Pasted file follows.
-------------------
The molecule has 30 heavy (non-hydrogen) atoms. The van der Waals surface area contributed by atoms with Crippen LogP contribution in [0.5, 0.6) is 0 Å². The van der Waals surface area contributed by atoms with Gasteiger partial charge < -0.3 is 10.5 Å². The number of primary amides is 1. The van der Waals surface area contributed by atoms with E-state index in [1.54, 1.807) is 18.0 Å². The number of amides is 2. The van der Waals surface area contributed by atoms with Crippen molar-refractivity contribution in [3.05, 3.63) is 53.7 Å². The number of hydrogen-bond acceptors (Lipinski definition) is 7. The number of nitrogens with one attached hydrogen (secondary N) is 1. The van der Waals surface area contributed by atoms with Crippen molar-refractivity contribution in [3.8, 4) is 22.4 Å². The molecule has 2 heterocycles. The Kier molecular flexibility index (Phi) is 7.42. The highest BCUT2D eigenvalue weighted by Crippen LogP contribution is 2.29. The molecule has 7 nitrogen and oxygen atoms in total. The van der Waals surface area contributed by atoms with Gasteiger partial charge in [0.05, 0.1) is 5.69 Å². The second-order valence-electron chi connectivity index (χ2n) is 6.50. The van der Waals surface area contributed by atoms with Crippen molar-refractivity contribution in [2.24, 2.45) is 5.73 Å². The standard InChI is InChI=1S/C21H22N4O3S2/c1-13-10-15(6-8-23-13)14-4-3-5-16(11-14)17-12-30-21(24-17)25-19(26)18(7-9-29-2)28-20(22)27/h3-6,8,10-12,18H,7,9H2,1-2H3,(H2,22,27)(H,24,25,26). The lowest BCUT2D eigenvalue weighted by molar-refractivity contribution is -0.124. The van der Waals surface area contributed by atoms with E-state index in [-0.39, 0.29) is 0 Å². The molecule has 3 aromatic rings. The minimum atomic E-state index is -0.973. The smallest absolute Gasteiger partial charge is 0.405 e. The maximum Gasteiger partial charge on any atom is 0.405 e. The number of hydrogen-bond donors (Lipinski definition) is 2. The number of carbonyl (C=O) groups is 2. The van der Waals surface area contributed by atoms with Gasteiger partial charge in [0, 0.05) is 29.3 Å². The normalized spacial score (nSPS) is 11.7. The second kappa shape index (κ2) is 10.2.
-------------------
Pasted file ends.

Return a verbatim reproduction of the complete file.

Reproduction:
The molecule has 30 heavy (non-hydrogen) atoms. The van der Waals surface area contributed by atoms with Crippen LogP contribution in [0.5, 0.6) is 0 Å². The van der Waals surface area contributed by atoms with Gasteiger partial charge < -0.3 is 10.5 Å². The number of primary amides is 1. The van der Waals surface area contributed by atoms with E-state index in [1.54, 1.807) is 18.0 Å². The number of amides is 2. The van der Waals surface area contributed by atoms with Crippen molar-refractivity contribution in [3.05, 3.63) is 53.7 Å². The number of hydrogen-bond acceptors (Lipinski definition) is 7. The number of nitrogens with one attached hydrogen (secondary N) is 1. The van der Waals surface area contributed by atoms with Crippen molar-refractivity contribution in [3.8, 4) is 22.4 Å². The molecule has 2 heterocycles. The Kier molecular flexibility index (Phi) is 7.42. The highest BCUT2D eigenvalue weighted by Crippen LogP contribution is 2.29. The molecule has 7 nitrogen and oxygen atoms in total. The van der Waals surface area contributed by atoms with Gasteiger partial charge in [0.05, 0.1) is 5.69 Å². The second-order valence-electron chi connectivity index (χ2n) is 6.50. The van der Waals surface area contributed by atoms with Crippen molar-refractivity contribution in [2.24, 2.45) is 5.73 Å². The standard InChI is InChI=1S/C21H22N4O3S2/c1-13-10-15(6-8-23-13)14-4-3-5-16(11-14)17-12-30-21(24-17)25-19(26)18(7-9-29-2)28-20(22)27/h3-6,8,10-12,18H,7,9H2,1-2H3,(H2,22,27)(H,24,25,26). The lowest BCUT2D eigenvalue weighted by molar-refractivity contribution is -0.124. The van der Waals surface area contributed by atoms with E-state index in [-0.39, 0.29) is 0 Å². The molecule has 3 aromatic rings. The minimum atomic E-state index is -0.973. The smallest absolute Gasteiger partial charge is 0.405 e. The maximum Gasteiger partial charge on any atom is 0.405 e. The number of hydrogen-bond donors (Lipinski definition) is 2. The number of carbonyl (C=O) groups is 2. The van der Waals surface area contributed by atoms with Gasteiger partial charge in [0, 0.05) is 29.3 Å². The normalized spacial score (nSPS) is 11.7. The second kappa shape index (κ2) is 10.2.